On Indigenous Peoples’ Day this year, the ELCA published “A Declaration of the Evangelical Lutheran Church in America to American Indian and Alaska Native People,” in which the church confesses its sins toward Indigenous peoples and lists the commitments it will begin working toward as it responds to its original “Repudiation of the Doctrine of Discovery” from 2016.
One commitment found in each document is to formally acknowledge the original inhabitants of North America. The declaration states, “We commit to begin the practice of land acknowledgments at all expressions of the church.”
Vance Blackfox, Desk Director for American Indian Alaska Native Tribal Nations with the ELCA, has prepared a guide for those who wish to begin a journey toward truth and healing by practicing land acknowledgements. It includes examples of statements that you can speak at the beginning of every worship service, print at the top of worship bulletins, use to create outdoor signage and more.Download Document
The Lutheran witness of the gospel with American Indian and Alaska Native people has a history of more than 350 years. The Lutheran witness was seen among the Cherokee as they walked the infamous trail of tears and continues all the way to the Northern shores of Alaska’s Inupiat Eskimo people. The ELCA’s American Indian and Alaska Native membership is around 4,850. The American Indian and Alaska Native Ministries works closely with 30 native congregations around the country and is working to open new faith communities as well.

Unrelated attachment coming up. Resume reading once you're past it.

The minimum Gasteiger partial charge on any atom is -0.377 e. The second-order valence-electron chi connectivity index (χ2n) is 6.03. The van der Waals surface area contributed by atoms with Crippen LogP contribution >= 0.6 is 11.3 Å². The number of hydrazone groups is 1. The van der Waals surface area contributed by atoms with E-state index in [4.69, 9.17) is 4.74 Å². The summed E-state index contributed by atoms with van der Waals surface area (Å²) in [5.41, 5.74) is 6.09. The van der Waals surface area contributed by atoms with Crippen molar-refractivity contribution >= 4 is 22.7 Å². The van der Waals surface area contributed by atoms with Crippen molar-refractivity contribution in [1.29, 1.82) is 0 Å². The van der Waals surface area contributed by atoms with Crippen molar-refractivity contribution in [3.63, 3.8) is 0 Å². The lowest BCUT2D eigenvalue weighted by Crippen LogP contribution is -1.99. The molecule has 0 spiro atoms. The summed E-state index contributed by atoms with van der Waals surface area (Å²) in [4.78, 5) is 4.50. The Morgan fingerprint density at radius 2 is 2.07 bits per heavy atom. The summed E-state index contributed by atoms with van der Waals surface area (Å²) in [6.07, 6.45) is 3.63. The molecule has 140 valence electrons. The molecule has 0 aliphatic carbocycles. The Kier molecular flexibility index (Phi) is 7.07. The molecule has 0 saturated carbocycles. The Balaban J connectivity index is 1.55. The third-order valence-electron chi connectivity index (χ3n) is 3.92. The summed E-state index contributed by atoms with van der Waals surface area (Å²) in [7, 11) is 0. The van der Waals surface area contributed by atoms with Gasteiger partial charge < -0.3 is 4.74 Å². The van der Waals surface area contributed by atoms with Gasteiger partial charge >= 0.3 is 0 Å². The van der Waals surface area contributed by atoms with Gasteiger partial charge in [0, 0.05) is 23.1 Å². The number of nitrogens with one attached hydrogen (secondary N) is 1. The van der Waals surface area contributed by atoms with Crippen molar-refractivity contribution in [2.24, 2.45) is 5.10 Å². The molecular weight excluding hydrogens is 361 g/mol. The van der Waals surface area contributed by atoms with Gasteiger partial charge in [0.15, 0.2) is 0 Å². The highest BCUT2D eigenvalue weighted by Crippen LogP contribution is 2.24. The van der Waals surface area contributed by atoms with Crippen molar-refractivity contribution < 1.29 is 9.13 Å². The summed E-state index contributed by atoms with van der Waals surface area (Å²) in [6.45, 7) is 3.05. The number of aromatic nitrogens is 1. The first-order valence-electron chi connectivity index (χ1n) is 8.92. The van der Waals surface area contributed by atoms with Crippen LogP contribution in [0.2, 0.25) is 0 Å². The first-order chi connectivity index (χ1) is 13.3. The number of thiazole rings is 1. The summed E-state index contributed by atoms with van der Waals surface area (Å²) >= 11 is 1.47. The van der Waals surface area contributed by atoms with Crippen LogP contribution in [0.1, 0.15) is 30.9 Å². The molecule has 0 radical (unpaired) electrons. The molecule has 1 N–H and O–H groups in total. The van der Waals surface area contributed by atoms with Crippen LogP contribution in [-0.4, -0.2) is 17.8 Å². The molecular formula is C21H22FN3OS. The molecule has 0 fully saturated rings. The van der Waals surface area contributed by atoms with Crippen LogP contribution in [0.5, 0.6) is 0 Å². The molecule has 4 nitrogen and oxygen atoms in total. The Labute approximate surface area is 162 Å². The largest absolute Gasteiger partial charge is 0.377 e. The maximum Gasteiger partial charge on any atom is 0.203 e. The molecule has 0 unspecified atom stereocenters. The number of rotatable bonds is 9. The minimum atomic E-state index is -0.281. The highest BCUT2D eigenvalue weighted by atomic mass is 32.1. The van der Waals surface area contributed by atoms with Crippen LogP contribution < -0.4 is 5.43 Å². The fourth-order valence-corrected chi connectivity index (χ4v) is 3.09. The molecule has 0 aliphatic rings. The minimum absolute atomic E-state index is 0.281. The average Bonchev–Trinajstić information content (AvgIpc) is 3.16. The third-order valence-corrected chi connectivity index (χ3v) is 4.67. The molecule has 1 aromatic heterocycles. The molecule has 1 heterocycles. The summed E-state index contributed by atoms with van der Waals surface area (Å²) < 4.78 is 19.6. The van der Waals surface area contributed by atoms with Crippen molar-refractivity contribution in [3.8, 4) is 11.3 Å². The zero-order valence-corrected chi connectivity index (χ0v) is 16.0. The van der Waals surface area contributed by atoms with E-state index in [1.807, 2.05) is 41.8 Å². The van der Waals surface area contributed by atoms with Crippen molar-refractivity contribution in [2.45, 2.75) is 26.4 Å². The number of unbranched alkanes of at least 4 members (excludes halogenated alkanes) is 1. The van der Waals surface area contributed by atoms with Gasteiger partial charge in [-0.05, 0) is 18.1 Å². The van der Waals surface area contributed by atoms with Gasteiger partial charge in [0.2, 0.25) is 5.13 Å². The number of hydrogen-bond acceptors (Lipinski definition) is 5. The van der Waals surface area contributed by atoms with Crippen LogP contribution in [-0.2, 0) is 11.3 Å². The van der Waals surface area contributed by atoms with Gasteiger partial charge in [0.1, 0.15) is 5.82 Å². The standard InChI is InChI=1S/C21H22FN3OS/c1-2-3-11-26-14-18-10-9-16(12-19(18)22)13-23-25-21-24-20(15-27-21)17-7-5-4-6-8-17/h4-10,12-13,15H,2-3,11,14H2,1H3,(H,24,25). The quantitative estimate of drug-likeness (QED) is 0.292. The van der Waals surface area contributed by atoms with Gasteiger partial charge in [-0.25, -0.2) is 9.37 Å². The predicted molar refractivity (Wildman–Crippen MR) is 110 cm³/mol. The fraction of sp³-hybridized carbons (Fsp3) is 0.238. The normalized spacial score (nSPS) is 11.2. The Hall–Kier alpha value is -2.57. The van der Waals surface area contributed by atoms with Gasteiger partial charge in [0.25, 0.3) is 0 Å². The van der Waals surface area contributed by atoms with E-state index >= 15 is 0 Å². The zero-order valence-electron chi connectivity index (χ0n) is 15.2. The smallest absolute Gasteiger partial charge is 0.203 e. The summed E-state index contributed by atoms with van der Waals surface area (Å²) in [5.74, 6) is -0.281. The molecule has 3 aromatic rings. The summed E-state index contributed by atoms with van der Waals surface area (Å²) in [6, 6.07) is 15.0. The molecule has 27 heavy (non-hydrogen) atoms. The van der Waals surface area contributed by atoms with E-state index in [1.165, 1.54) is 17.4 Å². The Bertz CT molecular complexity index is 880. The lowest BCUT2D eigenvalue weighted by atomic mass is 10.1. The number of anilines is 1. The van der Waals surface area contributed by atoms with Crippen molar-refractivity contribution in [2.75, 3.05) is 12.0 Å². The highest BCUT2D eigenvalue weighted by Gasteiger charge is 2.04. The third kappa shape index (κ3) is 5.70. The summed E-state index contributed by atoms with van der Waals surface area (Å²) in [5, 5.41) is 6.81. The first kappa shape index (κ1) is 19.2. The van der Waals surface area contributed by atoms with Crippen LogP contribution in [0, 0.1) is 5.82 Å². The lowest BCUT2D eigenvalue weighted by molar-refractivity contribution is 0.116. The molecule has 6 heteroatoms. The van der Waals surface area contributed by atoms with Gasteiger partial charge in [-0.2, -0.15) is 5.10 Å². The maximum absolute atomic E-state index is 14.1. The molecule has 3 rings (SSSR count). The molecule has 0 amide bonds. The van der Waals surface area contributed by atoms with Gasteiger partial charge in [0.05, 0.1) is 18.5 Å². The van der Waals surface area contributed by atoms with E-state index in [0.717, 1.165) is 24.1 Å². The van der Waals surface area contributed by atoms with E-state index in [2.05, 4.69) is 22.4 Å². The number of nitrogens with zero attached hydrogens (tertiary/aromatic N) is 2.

Relationships with American Indians and Alaska Natives in the ELCA are firmly grounded in reconciliation and the mutual building up of the saints — people of all backgrounds, tribes, regions, communities, congregations and unique needs. Together, we work with a common vision to proclaim the good news of Jesus Christ, share in the ministry of word and sacrament, participate in God’s work of reconciliation in the world and creation, seek justice for all people and celebrate diversity within Christ’s unifying love. In our shared work, we strive to nurture and uphold the dignity of American Indian and Alaska Native people, their congregations and communities, and the church.
An American Indian and Alaska Native Strategic Plan was adopted in 1997 and provides American Indian and Alaska Native Ministries with a vision and comprehensive plan that points to the future. Visit the Ethnic Specific and Multicultural Ministries resources and read the full text of the American Indian and Alaska Native Strategic Plan as a downloadable resource.
American Indian and Alaska Native Lutheran Association
As an association of American Indians and Alaska Natives of the ELCA, created in the image of God and empowered by the Holy Spirit, we are called to serve and love our neighbor, and promote healing and wholeness within ourselves, the church, society and the Earth. We are proud to be Lutheran because we are a church that is deeply rooted in Scripture, tradition and the Lutheran Confessions, as well as in the vibrant communities and rich histories of our congregations. These roots are a source of nourishment that enable us to be a church that is both resilient and always being reformed.
The mission of the American Indian and Alaska Native Lutheran Association of the ELCA is to: